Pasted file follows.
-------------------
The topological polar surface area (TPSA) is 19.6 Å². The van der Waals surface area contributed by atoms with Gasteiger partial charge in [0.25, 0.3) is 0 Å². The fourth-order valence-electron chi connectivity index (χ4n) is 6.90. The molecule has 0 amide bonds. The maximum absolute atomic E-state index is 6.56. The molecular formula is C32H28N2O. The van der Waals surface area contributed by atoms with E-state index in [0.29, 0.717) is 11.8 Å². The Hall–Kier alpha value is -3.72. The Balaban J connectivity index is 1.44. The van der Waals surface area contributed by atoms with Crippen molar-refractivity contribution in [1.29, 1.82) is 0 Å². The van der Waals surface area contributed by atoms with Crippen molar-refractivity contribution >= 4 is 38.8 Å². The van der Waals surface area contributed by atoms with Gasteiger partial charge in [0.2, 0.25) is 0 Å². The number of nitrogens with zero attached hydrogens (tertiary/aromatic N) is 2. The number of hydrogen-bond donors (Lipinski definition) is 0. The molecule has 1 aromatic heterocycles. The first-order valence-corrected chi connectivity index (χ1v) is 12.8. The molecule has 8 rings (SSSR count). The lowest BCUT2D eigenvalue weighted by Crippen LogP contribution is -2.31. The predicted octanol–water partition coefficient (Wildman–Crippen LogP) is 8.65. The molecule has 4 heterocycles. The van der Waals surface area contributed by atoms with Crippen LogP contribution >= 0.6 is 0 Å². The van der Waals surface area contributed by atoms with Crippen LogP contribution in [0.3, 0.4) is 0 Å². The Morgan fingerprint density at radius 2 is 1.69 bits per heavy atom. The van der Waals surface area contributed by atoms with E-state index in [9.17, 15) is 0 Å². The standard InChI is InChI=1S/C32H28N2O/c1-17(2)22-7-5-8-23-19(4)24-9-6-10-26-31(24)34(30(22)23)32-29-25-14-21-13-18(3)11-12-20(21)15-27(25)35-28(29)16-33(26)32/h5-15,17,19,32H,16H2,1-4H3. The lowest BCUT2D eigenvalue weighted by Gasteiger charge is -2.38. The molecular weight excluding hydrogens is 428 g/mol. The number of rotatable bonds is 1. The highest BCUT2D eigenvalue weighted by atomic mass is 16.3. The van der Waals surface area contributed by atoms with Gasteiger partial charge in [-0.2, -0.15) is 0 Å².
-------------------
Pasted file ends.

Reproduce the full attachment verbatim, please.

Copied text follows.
The topological polar surface area (TPSA) is 19.6 Å². The van der Waals surface area contributed by atoms with Gasteiger partial charge in [0.25, 0.3) is 0 Å². The fourth-order valence-electron chi connectivity index (χ4n) is 6.90. The molecule has 0 amide bonds. The maximum absolute atomic E-state index is 6.56. The molecular formula is C32H28N2O. The van der Waals surface area contributed by atoms with E-state index in [0.29, 0.717) is 11.8 Å². The Hall–Kier alpha value is -3.72. The Balaban J connectivity index is 1.44. The van der Waals surface area contributed by atoms with Crippen molar-refractivity contribution in [1.29, 1.82) is 0 Å². The van der Waals surface area contributed by atoms with Crippen molar-refractivity contribution >= 4 is 38.8 Å². The van der Waals surface area contributed by atoms with Gasteiger partial charge in [0.2, 0.25) is 0 Å². The number of nitrogens with zero attached hydrogens (tertiary/aromatic N) is 2. The number of hydrogen-bond donors (Lipinski definition) is 0. The molecule has 1 aromatic heterocycles. The first-order valence-corrected chi connectivity index (χ1v) is 12.8. The molecule has 8 rings (SSSR count). The lowest BCUT2D eigenvalue weighted by Crippen LogP contribution is -2.31. The predicted octanol–water partition coefficient (Wildman–Crippen LogP) is 8.65. The molecule has 4 heterocycles. The van der Waals surface area contributed by atoms with Crippen LogP contribution >= 0.6 is 0 Å². The van der Waals surface area contributed by atoms with Crippen LogP contribution in [0.3, 0.4) is 0 Å². The Morgan fingerprint density at radius 2 is 1.69 bits per heavy atom. The van der Waals surface area contributed by atoms with E-state index in [9.17, 15) is 0 Å². The standard InChI is InChI=1S/C32H28N2O/c1-17(2)22-7-5-8-23-19(4)24-9-6-10-26-31(24)34(30(22)23)32-29-25-14-21-13-18(3)11-12-20(21)15-27(25)35-28(29)16-33(26)32/h5-15,17,19,32H,16H2,1-4H3. The lowest BCUT2D eigenvalue weighted by Gasteiger charge is -2.38. The molecular weight excluding hydrogens is 428 g/mol. The number of rotatable bonds is 1. The highest BCUT2D eigenvalue weighted by atomic mass is 16.3. The van der Waals surface area contributed by atoms with Gasteiger partial charge in [-0.2, -0.15) is 0 Å².